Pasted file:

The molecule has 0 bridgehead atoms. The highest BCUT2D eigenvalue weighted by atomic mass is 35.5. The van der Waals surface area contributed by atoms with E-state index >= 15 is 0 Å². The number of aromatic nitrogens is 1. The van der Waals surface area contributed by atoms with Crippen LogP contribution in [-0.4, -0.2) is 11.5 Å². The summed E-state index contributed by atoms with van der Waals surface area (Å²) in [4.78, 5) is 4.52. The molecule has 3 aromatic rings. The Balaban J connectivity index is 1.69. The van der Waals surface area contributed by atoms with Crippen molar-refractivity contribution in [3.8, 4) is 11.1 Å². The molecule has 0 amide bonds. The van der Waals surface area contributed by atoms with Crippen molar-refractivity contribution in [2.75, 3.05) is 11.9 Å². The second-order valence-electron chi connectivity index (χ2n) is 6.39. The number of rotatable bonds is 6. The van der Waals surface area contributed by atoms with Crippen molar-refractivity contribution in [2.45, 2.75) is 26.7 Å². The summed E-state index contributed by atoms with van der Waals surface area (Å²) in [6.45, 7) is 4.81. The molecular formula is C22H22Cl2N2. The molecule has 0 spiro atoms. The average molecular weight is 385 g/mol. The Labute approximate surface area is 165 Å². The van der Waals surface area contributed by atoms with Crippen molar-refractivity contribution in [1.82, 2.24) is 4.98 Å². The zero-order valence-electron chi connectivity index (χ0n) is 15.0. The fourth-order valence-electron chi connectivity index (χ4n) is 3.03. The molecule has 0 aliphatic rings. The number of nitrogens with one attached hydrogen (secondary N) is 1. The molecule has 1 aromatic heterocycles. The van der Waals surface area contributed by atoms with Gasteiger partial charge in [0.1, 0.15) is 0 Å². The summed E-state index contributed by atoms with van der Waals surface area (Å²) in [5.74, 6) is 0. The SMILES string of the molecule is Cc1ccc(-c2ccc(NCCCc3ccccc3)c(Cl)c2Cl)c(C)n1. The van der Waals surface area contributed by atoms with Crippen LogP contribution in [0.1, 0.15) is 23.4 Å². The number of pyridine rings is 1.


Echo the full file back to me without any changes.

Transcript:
The molecule has 0 bridgehead atoms. The highest BCUT2D eigenvalue weighted by atomic mass is 35.5. The van der Waals surface area contributed by atoms with E-state index >= 15 is 0 Å². The number of aromatic nitrogens is 1. The van der Waals surface area contributed by atoms with Crippen LogP contribution in [-0.4, -0.2) is 11.5 Å². The summed E-state index contributed by atoms with van der Waals surface area (Å²) in [4.78, 5) is 4.52. The molecule has 3 aromatic rings. The Balaban J connectivity index is 1.69. The van der Waals surface area contributed by atoms with Crippen molar-refractivity contribution in [3.8, 4) is 11.1 Å². The molecule has 0 amide bonds. The van der Waals surface area contributed by atoms with Crippen molar-refractivity contribution in [2.75, 3.05) is 11.9 Å². The second-order valence-electron chi connectivity index (χ2n) is 6.39. The number of rotatable bonds is 6. The van der Waals surface area contributed by atoms with Crippen molar-refractivity contribution in [2.45, 2.75) is 26.7 Å². The summed E-state index contributed by atoms with van der Waals surface area (Å²) in [6.45, 7) is 4.81. The molecular formula is C22H22Cl2N2. The molecule has 0 spiro atoms. The average molecular weight is 385 g/mol. The Labute approximate surface area is 165 Å². The van der Waals surface area contributed by atoms with Crippen molar-refractivity contribution in [1.82, 2.24) is 4.98 Å². The zero-order valence-electron chi connectivity index (χ0n) is 15.0. The fourth-order valence-electron chi connectivity index (χ4n) is 3.03. The molecule has 0 aliphatic rings. The number of nitrogens with one attached hydrogen (secondary N) is 1. The molecule has 1 aromatic heterocycles. The van der Waals surface area contributed by atoms with Gasteiger partial charge in [0.1, 0.15) is 0 Å². The summed E-state index contributed by atoms with van der Waals surface area (Å²) in [5.74, 6) is 0. The SMILES string of the molecule is Cc1ccc(-c2ccc(NCCCc3ccccc3)c(Cl)c2Cl)c(C)n1. The van der Waals surface area contributed by atoms with Crippen LogP contribution in [0.1, 0.15) is 23.4 Å². The number of pyridine rings is 1.